Khizr Khan, the father of a fallen Army soldier and an immigrant who made national headlines last year when he criticized Donald Trump at the Democratic National Convention, is set to speak Wednesday at a rally in Towson.
Baltimore County Executive Kevin Kamenetz said he plans to honor Khan, an immigrant from Pakistan, with a citation recognizing him for speaking out for the rights of immigrant communities.
A number of advocacy groups are also scheduled to attend the rally, which is being billed as "A Call for Unity."
"A year ago I attended the Democratic National Convention, and I was moved by the powerful words of Khizr Khan," Kamenetz said in an interview Tuesday.
The county executive said he learned through local interfaith leaders that Khan has a relative who lives in the county, and county officials invited him to speak at the rally.
Khan, a resident of Virginia, spoke at the convention in Philadelphia last summer and criticized Trump, then the Republican nominee for president.
Khan's son, Capt. Humayun Khan, was killed in Iraq in 2004. At the convention, Khzir Khan described himself and his wife, Ghazala, as patriotic American Muslims, and said Trump "consistently smears the character of Muslims."
"Let me ask you, have you even read the United States Constitution?" he asked of Trump, before pulling out his copy of the document.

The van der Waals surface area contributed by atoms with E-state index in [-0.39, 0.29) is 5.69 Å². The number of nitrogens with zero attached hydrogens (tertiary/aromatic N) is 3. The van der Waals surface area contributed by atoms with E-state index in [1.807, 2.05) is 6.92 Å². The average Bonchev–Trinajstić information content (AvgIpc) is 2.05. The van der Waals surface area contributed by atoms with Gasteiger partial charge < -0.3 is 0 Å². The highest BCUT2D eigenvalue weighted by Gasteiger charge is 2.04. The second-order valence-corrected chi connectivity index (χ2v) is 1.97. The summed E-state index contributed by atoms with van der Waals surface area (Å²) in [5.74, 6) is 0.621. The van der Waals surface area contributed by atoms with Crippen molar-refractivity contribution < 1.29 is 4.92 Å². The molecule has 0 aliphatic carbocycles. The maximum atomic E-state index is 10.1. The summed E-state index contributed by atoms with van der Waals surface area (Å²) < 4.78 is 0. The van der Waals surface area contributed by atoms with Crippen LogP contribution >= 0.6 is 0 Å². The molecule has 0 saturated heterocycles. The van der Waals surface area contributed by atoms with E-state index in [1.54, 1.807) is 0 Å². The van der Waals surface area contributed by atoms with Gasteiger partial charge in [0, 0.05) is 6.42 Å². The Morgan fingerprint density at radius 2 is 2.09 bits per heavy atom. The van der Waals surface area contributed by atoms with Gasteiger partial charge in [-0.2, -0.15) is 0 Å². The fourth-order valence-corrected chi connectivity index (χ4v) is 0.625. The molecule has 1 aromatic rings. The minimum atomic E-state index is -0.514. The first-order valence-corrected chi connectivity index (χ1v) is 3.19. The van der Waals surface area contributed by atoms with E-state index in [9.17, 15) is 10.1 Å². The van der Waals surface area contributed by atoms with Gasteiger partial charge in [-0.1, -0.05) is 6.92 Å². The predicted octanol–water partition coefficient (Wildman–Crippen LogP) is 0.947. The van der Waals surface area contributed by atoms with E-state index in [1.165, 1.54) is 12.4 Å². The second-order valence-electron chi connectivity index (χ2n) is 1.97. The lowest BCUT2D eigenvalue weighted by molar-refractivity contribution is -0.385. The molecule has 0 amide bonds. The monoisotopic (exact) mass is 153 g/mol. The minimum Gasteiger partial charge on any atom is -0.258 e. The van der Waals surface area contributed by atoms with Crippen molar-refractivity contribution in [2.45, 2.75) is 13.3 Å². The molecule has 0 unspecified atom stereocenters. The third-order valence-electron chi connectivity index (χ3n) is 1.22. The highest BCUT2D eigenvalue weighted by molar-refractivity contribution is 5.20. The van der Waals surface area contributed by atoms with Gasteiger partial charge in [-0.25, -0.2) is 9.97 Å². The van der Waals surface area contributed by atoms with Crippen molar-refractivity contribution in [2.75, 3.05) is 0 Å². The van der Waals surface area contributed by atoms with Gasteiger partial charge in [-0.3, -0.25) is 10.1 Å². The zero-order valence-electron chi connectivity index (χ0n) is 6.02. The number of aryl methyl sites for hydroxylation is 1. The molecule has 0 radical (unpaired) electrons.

Wednesday's rally is scheduled for 5 p.m. at Patriot Plaza, an area between the county courthouse and county office building in downtown Towson. Its aim is to "bring awareness to the ongoing importance of diversity and eradicating discrimination and hatred in communities in Baltimore County and across the nation," according to an announcement from the county executive's office.
Kamenetz said he also plans to proclaim July 12 "Unity Day" in the county. He said he's been moved by stories of fear within the county's immigrant community.
"People are afraid to drop their kids off at school or seek medical care or even report that they're a victim of a crime," he said. "We have an increasingly diverse population in Baltimore County, and it's the time for real leaders to stand up."
In April, Kamenetz signed an executive order formalizing county policies that prohibit police officers and other county employees from asking anyone's immigration status. He said he has experienced an "uptick in hate mail" and social media messages since signing it.
The rally comes a month after the County Council tabled a bill that would have required the county jail to screen inmates for immigration violations. The legislation sparked strong debate, and Kamenetz, who is considering a run for governor in 2018, had vowed to veto the measure if it passed.
Councilman David Marks was one of the three Republicans on the County Council to sponsor that bill, but later voted with the panel's four Democrats to table it.
Marks said he felt Khan was a partisan choice for a speaker at the rally.
"I would not have picked a speaker from a partisan convention," said Marks, of Perry Hall. "There are probably dozens of other people who could have conveyed the same message without having that partisan backdrop. Having said that, I think we should all try to find common ground wherever we can, and that includes the county executive."
Kamenetz said Khan speaks "about the Constitution and the need to protect all residents."
"That's the essence of what government stands for," he said.
Groups co-hosting the event include include Amigos of Baltimore County, the Baltimore County NAACP, the Greater Baltimore Muslim Council, the Islamic Society of Baltimore, and the Baltimore Jewish Council.